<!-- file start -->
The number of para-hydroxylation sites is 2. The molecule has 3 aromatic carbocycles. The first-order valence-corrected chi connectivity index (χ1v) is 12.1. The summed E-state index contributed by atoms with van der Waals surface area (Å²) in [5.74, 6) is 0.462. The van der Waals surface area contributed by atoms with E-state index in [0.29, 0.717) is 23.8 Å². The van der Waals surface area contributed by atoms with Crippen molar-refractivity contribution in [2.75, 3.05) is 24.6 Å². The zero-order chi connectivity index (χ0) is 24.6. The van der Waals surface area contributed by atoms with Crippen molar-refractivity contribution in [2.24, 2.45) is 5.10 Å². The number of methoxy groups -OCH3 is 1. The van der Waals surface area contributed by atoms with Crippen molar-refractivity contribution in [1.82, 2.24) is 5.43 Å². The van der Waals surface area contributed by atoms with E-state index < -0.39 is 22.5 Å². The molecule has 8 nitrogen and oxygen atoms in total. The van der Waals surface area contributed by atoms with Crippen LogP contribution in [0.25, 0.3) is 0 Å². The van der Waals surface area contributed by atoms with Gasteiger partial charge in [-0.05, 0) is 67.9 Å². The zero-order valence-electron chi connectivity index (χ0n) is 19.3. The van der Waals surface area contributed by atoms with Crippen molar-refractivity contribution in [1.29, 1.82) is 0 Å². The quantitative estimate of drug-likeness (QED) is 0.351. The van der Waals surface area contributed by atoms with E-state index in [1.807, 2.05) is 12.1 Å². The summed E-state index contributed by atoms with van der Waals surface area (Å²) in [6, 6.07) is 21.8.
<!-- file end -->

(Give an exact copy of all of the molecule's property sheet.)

The number of para-hydroxylation sites is 2. The molecule has 3 aromatic carbocycles. The first-order valence-corrected chi connectivity index (χ1v) is 12.1. The summed E-state index contributed by atoms with van der Waals surface area (Å²) in [5.74, 6) is 0.462. The van der Waals surface area contributed by atoms with E-state index in [0.29, 0.717) is 23.8 Å². The van der Waals surface area contributed by atoms with Crippen molar-refractivity contribution in [2.75, 3.05) is 24.6 Å². The zero-order chi connectivity index (χ0) is 24.6. The van der Waals surface area contributed by atoms with Crippen molar-refractivity contribution in [2.24, 2.45) is 5.10 Å². The number of methoxy groups -OCH3 is 1. The van der Waals surface area contributed by atoms with Crippen molar-refractivity contribution in [1.82, 2.24) is 5.43 Å². The van der Waals surface area contributed by atoms with E-state index < -0.39 is 22.5 Å². The molecule has 8 nitrogen and oxygen atoms in total. The van der Waals surface area contributed by atoms with Crippen LogP contribution in [0.25, 0.3) is 0 Å². The van der Waals surface area contributed by atoms with Gasteiger partial charge in [-0.05, 0) is 67.9 Å². The zero-order valence-electron chi connectivity index (χ0n) is 19.3. The van der Waals surface area contributed by atoms with Crippen molar-refractivity contribution in [1.29, 1.82) is 0 Å². The quantitative estimate of drug-likeness (QED) is 0.351. The van der Waals surface area contributed by atoms with E-state index in [1.807, 2.05) is 12.1 Å². The summed E-state index contributed by atoms with van der Waals surface area (Å²) in [6, 6.07) is 21.8.